Archive for the ‘Roman period’ Category

  • A hidden treasure in the Mediterranean: The ‘Man Rocks’

    on Apr 18, 14 • in Ancient Rome, Antiquty, Archaeology, History, News, Roman period, Turkey • with Comments Off

    The reliefs on the rocks are thought to have been made over the course of around 250 years. AA photos

      The Adam Kayalar (man-rocks), located on the sheer slopes of the Şeytan Deresi Valley in the southern province of Mersin, often take visitors by surprise with their large-scale human reliefs, which are estimated to have been made between the first century B.C. and the second century A.D. The rocks are made up of 11 males, four females, two children, an ibex and Roman eagle reliefs in nine niches. Ümit Aydınoğlu, an associate professor in the Archaeology Department of Mersin University, said the Adam Kayalar are completely unique in Anatolia. As the Adam Kayalar region

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  • Second conference – Imperialism and Identities at the Edges of the Roman World

    on Apr 6, 14 • in Ancient Rome, Anthropology, Archaeology, Conference, History, News, Roman period, Serbia • with Comments Off


    IMPERIALISM AND IDENTITIES AT THE EDGES OF THE ROMAN WORLD 2 PETNICA SCIENCE CENTER SEPTEMBER 18-22nd, 2014. Faculty of Philosophy, Department of Archaeology, University of Belgrade Faculty of Philosophy, Department of History, University of Novi Sad Petnica Science Center We are happy to announce the call for papers for the second conference Imperialism and Identities at the Edges of the Roman World. he conference covers the range of topics including the social interactions directly or indirectly connected to the Roman sociopolitical system operating for several centuries in the Mediterranean and continental parts of Europe, Asia and

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  • Series of archaeological lectures in Skopje by prof. Dr Philipp Niewöhner

    on Apr 1, 14 • in Antiquty, Byzantine, Lecturing, News, Republic of Macedonia, Roman period • with Comments Off


    Ss. Cyril and Methodius University in Skopje Faculty of Philosophy The Faculty of Philosophy is pleased to announce the forthcoming course in Archaeology and Art History to be given by: Professor Philipp Niewöhner from the University of Oxford (April 8th-17th) Title of the Course: The Archaeology of Marble in Macedonia and the Byzantine World Venue: Lecture Hall of the Faculty (амфитеатар IV) Timetable of the Lectures: April 8th (12.00-14.30) - Methodology: the Episcopal Basilica at Stobi and Other Problems April 10th (10.00-12.00) - Typology: Acanthus and the History of Early Byzantine Art April 14th (12.00-14.00) - Quarries: Sivec, Proconnesus, Docimium,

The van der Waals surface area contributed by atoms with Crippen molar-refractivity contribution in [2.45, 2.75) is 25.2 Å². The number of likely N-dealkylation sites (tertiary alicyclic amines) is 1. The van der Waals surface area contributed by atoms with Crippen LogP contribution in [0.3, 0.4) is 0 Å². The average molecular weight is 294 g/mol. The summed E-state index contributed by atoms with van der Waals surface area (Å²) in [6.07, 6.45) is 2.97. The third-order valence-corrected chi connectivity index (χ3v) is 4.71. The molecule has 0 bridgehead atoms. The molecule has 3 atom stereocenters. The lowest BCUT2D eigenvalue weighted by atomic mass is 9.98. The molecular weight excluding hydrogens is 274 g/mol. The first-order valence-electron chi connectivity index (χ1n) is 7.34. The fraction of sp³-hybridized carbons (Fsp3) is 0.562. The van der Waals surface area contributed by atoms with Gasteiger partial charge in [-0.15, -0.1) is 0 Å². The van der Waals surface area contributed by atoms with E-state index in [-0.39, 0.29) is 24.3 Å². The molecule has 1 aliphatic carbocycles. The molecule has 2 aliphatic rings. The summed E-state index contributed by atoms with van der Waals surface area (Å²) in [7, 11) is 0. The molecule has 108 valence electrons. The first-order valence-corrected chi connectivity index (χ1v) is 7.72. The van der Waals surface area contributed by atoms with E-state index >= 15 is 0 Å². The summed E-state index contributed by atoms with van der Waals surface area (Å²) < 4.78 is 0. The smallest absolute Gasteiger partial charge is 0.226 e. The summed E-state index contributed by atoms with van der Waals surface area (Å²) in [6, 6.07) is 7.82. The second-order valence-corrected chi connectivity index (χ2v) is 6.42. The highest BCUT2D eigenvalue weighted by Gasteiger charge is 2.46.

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  • Kosovo hails discovery of ancient Roman site

    on Feb 4, 14 • in Archaeology, Excavation, Kosovo, News, Roman period • with Comments Off

    A dig in Kosovo has uncovered a new Roman site - but officials fear it cannot be put up for UNESCO protection as Kosovo is not a member of the world organization [Credit: Dibran Vataj]

    Kosovo’s Ministry of Culture hailed the discovery of the 300-square-meter Roman-era site in Dresnik, in Klina municipality, northwest Kosovo as “one of the most important in recent decades in the field of archaeology”. The find by the Kosovo Archeological Institute is reportedly unique in Kosovo, as the floor of every room of the building is covered by colourful mosaics. Searches in the area started in 2012. Archaeologists still have not determined the exact period of construction or what its purpose was. As those disputes continue, a separate problem is that Kosovo cannot propose the site for

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  • Construction of Thessaloniki’s metro system has revealed wealth of archaeological finds

    on Jan 26, 14 • in Antiquty, Archaeology, Excavation, Greece, Roman period • with Comments Off

    Rescue excavations during construction of Thessaloniki’s metro network have revealed significant evidence of the city’s urban life from the 4th to 9th centuries.

    The Thessaloniki metro system aspires to be the “most modern metro system in the whole of Europe.” That, however, is contingent upon its completion. Begun in 2006, the project is currently four years behind schedule. In order to see the light of day, Thessaloniki’s archaeologists have had to chip away at the city’s shadowy past. The ruins unearthed in Greece’s second city have led some to hail it as a “second Pompeii.” Current excavations are focused on the so-called “intra muros” stations – those that sit within the limits of the city’s Theodosian walls –

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  • CALL FOR PAPERS. CONFERENCE: Bridging the Danube, April 11-12, 2014

    on Jan 22, 14 • in Archaeology, Architecture, Conference, History, News, Roman period • with Comments Off

    Danube near Iron Gate

    Bridging the Danube. Roman occupation and interaction along the Middle Danube Valley, 1st-5th c. AD April 11-12, 2014   Conference Organizers: Doina Benea (CSIATim) Eric C. De Sena (ARCS) Călin Timoc (UVT) Lorena Vlad (Arheovest) The Danube River – mighty, captivating, intimidating, romantic – has been in ancient times a political barrier. But also, the river has served to unite people and places up and down its course as well as across for ten millennia. Closer to our era, the Romans established military bases and cities along the course of the Danube, beginning in the reign of

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